It took less than an hour for the video to go viral; less than two days for federal, state, and local authorities to make an arrest; and less than 15 months to resolve the case and send the guilty party to jail. On July 26, Shylo Akuna was sentenced to four years in prison after being found guilty of harassment of a critically endangered Hawaiian monk seal.
“It’s a top priority for NOAA Fisheries, NOAA’s Office of Law Enforcement, and our state enforcement partners to protect our nation’s critically endangered marine mammals,” said Jim Landon, Director of NOAA’s Office of Law Enforcement (OLE). “This case is a great example of collaborative partnership resulting in a successful prosecution.”
The horrific scene took place on April 26, 2016, at Saltponds Beach on the island of Kauaʻi. Luckily, the harassment was caught on video by witnesses on the beach and subsequently uploaded to social media where it drew worldwide attention and condemnation. The video showed a man, later identified as Akuna, approaching a resting pregnant monk seal, identified as RK-30, and punching the animal repeatedly. OLE was notified of the video almost immediately. The following day, OLE and its enforcement partners from the Hawaiʻi Division of Conservation and Resources Enforcement (DOCARE) interviewed witnesses and Akuna, who had already been identified as a suspect. At that point, Akuna admitted to being intoxicated at the time of the assault.
Two days later, OLE and DOCARE arrested Akuna. Four days later he was formally indicted on several state charges including:
- “Taking” a monk seal (a Class “C” felony).
- Disorderly conduct.
- Violation of park rules while under the influence of alcohol, narcotics, or drugs to a degree that it may endanger oneself or other persons or property.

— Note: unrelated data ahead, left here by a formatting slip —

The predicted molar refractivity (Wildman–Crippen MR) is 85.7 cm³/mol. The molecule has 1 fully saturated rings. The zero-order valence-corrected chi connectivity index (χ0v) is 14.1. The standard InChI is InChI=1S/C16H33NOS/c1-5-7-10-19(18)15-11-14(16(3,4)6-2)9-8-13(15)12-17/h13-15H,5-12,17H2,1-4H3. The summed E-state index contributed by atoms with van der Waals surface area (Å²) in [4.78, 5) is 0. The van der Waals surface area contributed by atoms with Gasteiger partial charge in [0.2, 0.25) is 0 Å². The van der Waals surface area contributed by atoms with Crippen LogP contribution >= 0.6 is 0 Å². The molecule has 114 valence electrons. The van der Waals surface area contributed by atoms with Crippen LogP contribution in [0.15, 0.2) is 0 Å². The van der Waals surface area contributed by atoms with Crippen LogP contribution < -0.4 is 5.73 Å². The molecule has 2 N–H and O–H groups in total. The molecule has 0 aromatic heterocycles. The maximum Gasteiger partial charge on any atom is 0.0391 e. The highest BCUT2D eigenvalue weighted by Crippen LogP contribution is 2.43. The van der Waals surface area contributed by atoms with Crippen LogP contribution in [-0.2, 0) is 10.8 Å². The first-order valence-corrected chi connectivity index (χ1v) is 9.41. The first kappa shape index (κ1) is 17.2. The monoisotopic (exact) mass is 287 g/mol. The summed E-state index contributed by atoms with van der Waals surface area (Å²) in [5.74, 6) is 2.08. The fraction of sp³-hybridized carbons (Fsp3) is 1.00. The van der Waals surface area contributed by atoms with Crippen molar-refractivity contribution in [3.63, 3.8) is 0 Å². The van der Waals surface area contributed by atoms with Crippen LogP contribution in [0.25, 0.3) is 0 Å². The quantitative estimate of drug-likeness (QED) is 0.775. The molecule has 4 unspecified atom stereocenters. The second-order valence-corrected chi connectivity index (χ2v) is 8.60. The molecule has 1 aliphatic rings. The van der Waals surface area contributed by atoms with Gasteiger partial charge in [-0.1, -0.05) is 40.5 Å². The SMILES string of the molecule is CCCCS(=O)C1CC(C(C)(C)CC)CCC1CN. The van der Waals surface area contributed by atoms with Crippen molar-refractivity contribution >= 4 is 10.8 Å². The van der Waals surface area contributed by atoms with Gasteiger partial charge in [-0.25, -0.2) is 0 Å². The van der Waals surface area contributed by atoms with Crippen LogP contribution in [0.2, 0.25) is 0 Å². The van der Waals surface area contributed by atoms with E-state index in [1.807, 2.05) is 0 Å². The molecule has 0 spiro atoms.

The seal, which was reportedly in good health after the incident, subsequently gave birth to a healthy pup. Jamie Thomton, NOAA’s Marine Mammal Response Coordinator in the Pacific Islands Region, explained that this particular seal is “tough.” He described how she also survived a previous shark attack and fishing gear entanglements, which have left noticeable scars on her body.
According to a press release from the County of Kauaʻi, Prosecuting Attorney Justin Kollar said, “Our natural environment is crucial to us in Hawaiʻi; this includes respect for our endangered species. To the best of our knowledge, this is the first conviction under the felony monk seal harassment statute and we are satisfied that the sentence was appropriate and will serve to protect the community from this defendant.”
Note: Hawaiian monk seals are listed as endangered species under the federal Endangered Species Act (ESA). These marine mammals are also protected under Hawaiian state law. Harassing a monk seal is consequently a violation of the ESA, the federal Marine Mammal Protection Act, as well as a state felony violation under Hawaiian law.